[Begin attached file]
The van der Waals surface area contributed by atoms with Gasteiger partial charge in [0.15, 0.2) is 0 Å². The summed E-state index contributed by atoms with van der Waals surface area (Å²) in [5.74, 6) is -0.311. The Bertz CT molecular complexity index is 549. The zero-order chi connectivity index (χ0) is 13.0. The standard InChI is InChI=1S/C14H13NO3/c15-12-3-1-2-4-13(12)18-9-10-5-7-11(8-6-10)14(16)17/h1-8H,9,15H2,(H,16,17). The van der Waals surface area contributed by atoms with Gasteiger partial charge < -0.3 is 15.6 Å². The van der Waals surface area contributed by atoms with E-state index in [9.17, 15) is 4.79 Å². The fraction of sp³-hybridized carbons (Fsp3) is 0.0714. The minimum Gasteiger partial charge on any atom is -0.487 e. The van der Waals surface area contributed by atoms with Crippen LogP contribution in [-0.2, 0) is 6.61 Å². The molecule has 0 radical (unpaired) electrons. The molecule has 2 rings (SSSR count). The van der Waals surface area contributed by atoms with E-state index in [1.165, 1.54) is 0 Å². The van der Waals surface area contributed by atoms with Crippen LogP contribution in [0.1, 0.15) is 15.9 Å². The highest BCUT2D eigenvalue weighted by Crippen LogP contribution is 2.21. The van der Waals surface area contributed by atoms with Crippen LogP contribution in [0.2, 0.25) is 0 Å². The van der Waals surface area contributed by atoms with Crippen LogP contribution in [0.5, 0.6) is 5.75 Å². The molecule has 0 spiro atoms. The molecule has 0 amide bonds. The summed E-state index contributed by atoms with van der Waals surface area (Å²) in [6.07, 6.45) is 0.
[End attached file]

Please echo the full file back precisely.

The van der Waals surface area contributed by atoms with Gasteiger partial charge in [0.15, 0.2) is 0 Å². The summed E-state index contributed by atoms with van der Waals surface area (Å²) in [5.74, 6) is -0.311. The Bertz CT molecular complexity index is 549. The zero-order chi connectivity index (χ0) is 13.0. The standard InChI is InChI=1S/C14H13NO3/c15-12-3-1-2-4-13(12)18-9-10-5-7-11(8-6-10)14(16)17/h1-8H,9,15H2,(H,16,17). The van der Waals surface area contributed by atoms with Gasteiger partial charge < -0.3 is 15.6 Å². The van der Waals surface area contributed by atoms with E-state index in [9.17, 15) is 4.79 Å². The fraction of sp³-hybridized carbons (Fsp3) is 0.0714. The minimum Gasteiger partial charge on any atom is -0.487 e. The van der Waals surface area contributed by atoms with Crippen LogP contribution in [-0.2, 0) is 6.61 Å². The molecule has 0 radical (unpaired) electrons. The molecule has 2 rings (SSSR count). The van der Waals surface area contributed by atoms with E-state index in [1.165, 1.54) is 0 Å². The van der Waals surface area contributed by atoms with Crippen LogP contribution in [0.1, 0.15) is 15.9 Å². The highest BCUT2D eigenvalue weighted by Crippen LogP contribution is 2.21. The van der Waals surface area contributed by atoms with Crippen LogP contribution in [0.2, 0.25) is 0 Å². The van der Waals surface area contributed by atoms with Crippen LogP contribution in [0.5, 0.6) is 5.75 Å². The molecule has 0 spiro atoms. The molecule has 0 amide bonds. The summed E-state index contributed by atoms with van der Waals surface area (Å²) in [6.07, 6.45) is 0.